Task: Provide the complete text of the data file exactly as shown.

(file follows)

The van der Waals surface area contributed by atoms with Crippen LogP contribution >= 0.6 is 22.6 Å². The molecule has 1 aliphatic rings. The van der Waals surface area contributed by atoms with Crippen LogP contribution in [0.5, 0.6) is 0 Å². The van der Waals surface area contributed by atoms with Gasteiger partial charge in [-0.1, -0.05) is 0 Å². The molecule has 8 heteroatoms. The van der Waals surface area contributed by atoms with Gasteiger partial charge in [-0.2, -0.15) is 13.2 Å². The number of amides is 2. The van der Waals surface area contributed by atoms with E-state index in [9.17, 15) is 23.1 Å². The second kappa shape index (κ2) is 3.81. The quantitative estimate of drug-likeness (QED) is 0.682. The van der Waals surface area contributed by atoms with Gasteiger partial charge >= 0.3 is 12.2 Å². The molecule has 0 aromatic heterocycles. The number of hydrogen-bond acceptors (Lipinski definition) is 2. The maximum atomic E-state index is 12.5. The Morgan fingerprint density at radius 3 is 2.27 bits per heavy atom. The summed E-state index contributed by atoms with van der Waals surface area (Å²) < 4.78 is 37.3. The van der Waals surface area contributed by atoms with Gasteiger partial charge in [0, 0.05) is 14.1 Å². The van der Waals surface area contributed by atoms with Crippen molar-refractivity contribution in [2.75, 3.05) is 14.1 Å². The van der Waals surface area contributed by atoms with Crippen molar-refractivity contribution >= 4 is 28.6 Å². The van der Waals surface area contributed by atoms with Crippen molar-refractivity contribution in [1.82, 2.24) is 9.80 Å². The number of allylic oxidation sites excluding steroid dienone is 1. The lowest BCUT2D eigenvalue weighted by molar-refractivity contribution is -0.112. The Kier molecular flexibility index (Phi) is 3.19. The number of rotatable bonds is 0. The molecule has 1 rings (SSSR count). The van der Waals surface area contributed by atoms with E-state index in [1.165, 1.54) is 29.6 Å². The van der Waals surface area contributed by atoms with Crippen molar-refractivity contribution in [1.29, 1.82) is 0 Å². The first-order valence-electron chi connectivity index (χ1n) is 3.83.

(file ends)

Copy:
The van der Waals surface area contributed by atoms with Crippen LogP contribution >= 0.6 is 22.6 Å². The molecule has 1 aliphatic rings. The van der Waals surface area contributed by atoms with Crippen LogP contribution in [0.5, 0.6) is 0 Å². The van der Waals surface area contributed by atoms with Gasteiger partial charge in [-0.1, -0.05) is 0 Å². The molecule has 8 heteroatoms. The van der Waals surface area contributed by atoms with Gasteiger partial charge in [-0.2, -0.15) is 13.2 Å². The number of amides is 2. The van der Waals surface area contributed by atoms with E-state index in [9.17, 15) is 23.1 Å². The second kappa shape index (κ2) is 3.81. The quantitative estimate of drug-likeness (QED) is 0.682. The van der Waals surface area contributed by atoms with Gasteiger partial charge >= 0.3 is 12.2 Å². The molecule has 0 aromatic heterocycles. The number of hydrogen-bond acceptors (Lipinski definition) is 2. The maximum atomic E-state index is 12.5. The Morgan fingerprint density at radius 3 is 2.27 bits per heavy atom. The summed E-state index contributed by atoms with van der Waals surface area (Å²) < 4.78 is 37.3. The van der Waals surface area contributed by atoms with Gasteiger partial charge in [0, 0.05) is 14.1 Å². The van der Waals surface area contributed by atoms with Crippen molar-refractivity contribution in [2.75, 3.05) is 14.1 Å². The van der Waals surface area contributed by atoms with Crippen molar-refractivity contribution >= 4 is 28.6 Å². The van der Waals surface area contributed by atoms with Crippen molar-refractivity contribution in [1.82, 2.24) is 9.80 Å². The number of allylic oxidation sites excluding steroid dienone is 1. The lowest BCUT2D eigenvalue weighted by molar-refractivity contribution is -0.112. The Kier molecular flexibility index (Phi) is 3.19. The number of rotatable bonds is 0. The molecule has 1 rings (SSSR count). The van der Waals surface area contributed by atoms with E-state index in [1.165, 1.54) is 29.6 Å². The van der Waals surface area contributed by atoms with Crippen molar-refractivity contribution in [1.29, 1.82) is 0 Å². The first-order valence-electron chi connectivity index (χ1n) is 3.83.